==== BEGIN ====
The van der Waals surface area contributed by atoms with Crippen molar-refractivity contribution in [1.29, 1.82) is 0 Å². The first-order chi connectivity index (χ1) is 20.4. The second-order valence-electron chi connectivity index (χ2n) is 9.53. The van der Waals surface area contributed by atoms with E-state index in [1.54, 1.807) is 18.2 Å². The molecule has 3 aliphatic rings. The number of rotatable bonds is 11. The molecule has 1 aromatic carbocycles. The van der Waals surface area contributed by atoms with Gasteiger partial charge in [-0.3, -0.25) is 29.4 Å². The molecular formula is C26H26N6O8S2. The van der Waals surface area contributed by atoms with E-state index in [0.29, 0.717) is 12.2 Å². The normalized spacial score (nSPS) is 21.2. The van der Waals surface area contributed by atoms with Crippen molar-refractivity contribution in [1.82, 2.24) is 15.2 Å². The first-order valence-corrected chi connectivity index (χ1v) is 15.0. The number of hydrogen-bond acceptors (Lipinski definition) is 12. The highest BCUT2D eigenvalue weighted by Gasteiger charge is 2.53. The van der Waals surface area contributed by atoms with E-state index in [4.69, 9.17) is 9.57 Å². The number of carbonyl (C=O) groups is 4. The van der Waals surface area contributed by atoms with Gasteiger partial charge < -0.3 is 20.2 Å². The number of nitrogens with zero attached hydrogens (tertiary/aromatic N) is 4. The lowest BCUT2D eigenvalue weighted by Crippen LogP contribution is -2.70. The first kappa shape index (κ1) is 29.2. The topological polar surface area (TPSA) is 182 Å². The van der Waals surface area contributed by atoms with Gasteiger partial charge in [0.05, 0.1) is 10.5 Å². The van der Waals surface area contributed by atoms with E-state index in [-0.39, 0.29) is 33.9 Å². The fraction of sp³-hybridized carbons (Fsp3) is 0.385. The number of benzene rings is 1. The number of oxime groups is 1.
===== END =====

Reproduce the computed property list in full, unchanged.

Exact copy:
The van der Waals surface area contributed by atoms with Crippen molar-refractivity contribution in [1.29, 1.82) is 0 Å². The first-order chi connectivity index (χ1) is 20.4. The second-order valence-electron chi connectivity index (χ2n) is 9.53. The van der Waals surface area contributed by atoms with E-state index in [1.54, 1.807) is 18.2 Å². The molecule has 3 aliphatic rings. The number of rotatable bonds is 11. The molecule has 1 aromatic carbocycles. The van der Waals surface area contributed by atoms with Gasteiger partial charge in [-0.3, -0.25) is 29.4 Å². The molecular formula is C26H26N6O8S2. The van der Waals surface area contributed by atoms with E-state index in [0.29, 0.717) is 12.2 Å². The normalized spacial score (nSPS) is 21.2. The van der Waals surface area contributed by atoms with Crippen molar-refractivity contribution in [1.82, 2.24) is 15.2 Å². The first-order valence-corrected chi connectivity index (χ1v) is 15.0. The number of hydrogen-bond acceptors (Lipinski definition) is 12. The highest BCUT2D eigenvalue weighted by Gasteiger charge is 2.53. The van der Waals surface area contributed by atoms with E-state index in [4.69, 9.17) is 9.57 Å². The number of carbonyl (C=O) groups is 4. The van der Waals surface area contributed by atoms with Gasteiger partial charge < -0.3 is 20.2 Å². The number of nitrogens with zero attached hydrogens (tertiary/aromatic N) is 4. The lowest BCUT2D eigenvalue weighted by Crippen LogP contribution is -2.70. The first kappa shape index (κ1) is 29.2. The topological polar surface area (TPSA) is 182 Å². The van der Waals surface area contributed by atoms with Gasteiger partial charge in [0.05, 0.1) is 10.5 Å². The van der Waals surface area contributed by atoms with E-state index in [-0.39, 0.29) is 33.9 Å². The fraction of sp³-hybridized carbons (Fsp3) is 0.385. The number of benzene rings is 1. The number of oxime groups is 1.